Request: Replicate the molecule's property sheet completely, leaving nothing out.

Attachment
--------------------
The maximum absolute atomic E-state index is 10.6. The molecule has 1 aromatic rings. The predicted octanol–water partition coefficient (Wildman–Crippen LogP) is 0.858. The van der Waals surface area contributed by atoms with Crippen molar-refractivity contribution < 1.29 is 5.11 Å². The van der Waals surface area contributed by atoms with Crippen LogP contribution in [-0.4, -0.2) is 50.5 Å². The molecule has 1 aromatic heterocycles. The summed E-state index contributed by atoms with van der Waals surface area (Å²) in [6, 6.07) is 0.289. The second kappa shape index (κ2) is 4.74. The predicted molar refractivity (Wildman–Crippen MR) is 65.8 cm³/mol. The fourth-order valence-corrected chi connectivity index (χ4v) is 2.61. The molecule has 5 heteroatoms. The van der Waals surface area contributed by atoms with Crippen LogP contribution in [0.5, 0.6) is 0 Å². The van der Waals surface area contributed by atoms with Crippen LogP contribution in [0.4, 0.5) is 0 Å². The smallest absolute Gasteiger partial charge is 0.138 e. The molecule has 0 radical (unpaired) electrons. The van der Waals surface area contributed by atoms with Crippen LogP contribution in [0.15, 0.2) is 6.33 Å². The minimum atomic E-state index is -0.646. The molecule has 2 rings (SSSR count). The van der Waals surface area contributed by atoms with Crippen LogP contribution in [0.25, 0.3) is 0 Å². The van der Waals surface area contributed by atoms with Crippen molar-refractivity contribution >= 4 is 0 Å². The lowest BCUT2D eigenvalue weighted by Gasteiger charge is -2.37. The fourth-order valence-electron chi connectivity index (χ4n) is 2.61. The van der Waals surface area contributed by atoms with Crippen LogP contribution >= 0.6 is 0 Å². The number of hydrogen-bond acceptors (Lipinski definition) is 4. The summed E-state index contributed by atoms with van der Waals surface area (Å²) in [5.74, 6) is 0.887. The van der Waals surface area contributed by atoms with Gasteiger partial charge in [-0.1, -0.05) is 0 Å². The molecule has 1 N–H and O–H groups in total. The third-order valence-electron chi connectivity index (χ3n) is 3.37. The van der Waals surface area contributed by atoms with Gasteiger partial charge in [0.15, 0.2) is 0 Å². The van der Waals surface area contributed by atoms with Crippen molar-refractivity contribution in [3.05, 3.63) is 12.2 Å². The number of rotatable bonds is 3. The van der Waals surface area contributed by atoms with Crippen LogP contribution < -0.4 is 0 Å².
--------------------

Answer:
The maximum absolute atomic E-state index is 10.6. The molecule has 1 aromatic rings. The predicted octanol–water partition coefficient (Wildman–Crippen LogP) is 0.858. The van der Waals surface area contributed by atoms with Crippen molar-refractivity contribution < 1.29 is 5.11 Å². The van der Waals surface area contributed by atoms with Crippen LogP contribution in [-0.4, -0.2) is 50.5 Å². The molecule has 1 aromatic heterocycles. The summed E-state index contributed by atoms with van der Waals surface area (Å²) in [6, 6.07) is 0.289. The second kappa shape index (κ2) is 4.74. The predicted molar refractivity (Wildman–Crippen MR) is 65.8 cm³/mol. The fourth-order valence-corrected chi connectivity index (χ4v) is 2.61. The molecule has 5 heteroatoms. The van der Waals surface area contributed by atoms with Crippen LogP contribution in [0.5, 0.6) is 0 Å². The van der Waals surface area contributed by atoms with Crippen LogP contribution in [0.4, 0.5) is 0 Å². The smallest absolute Gasteiger partial charge is 0.138 e. The molecule has 0 radical (unpaired) electrons. The van der Waals surface area contributed by atoms with Crippen LogP contribution in [0.15, 0.2) is 6.33 Å². The minimum atomic E-state index is -0.646. The molecule has 2 rings (SSSR count). The van der Waals surface area contributed by atoms with Crippen LogP contribution in [0.25, 0.3) is 0 Å². The van der Waals surface area contributed by atoms with Crippen molar-refractivity contribution >= 4 is 0 Å². The lowest BCUT2D eigenvalue weighted by Gasteiger charge is -2.37. The fourth-order valence-electron chi connectivity index (χ4n) is 2.61. The van der Waals surface area contributed by atoms with Crippen LogP contribution >= 0.6 is 0 Å². The number of hydrogen-bond acceptors (Lipinski definition) is 4. The summed E-state index contributed by atoms with van der Waals surface area (Å²) in [5.74, 6) is 0.887. The van der Waals surface area contributed by atoms with Gasteiger partial charge in [-0.1, -0.05) is 0 Å². The molecule has 1 N–H and O–H groups in total. The third-order valence-electron chi connectivity index (χ3n) is 3.37. The van der Waals surface area contributed by atoms with Gasteiger partial charge in [0.15, 0.2) is 0 Å². The van der Waals surface area contributed by atoms with Crippen molar-refractivity contribution in [3.05, 3.63) is 12.2 Å². The number of rotatable bonds is 3. The van der Waals surface area contributed by atoms with Crippen LogP contribution < -0.4 is 0 Å².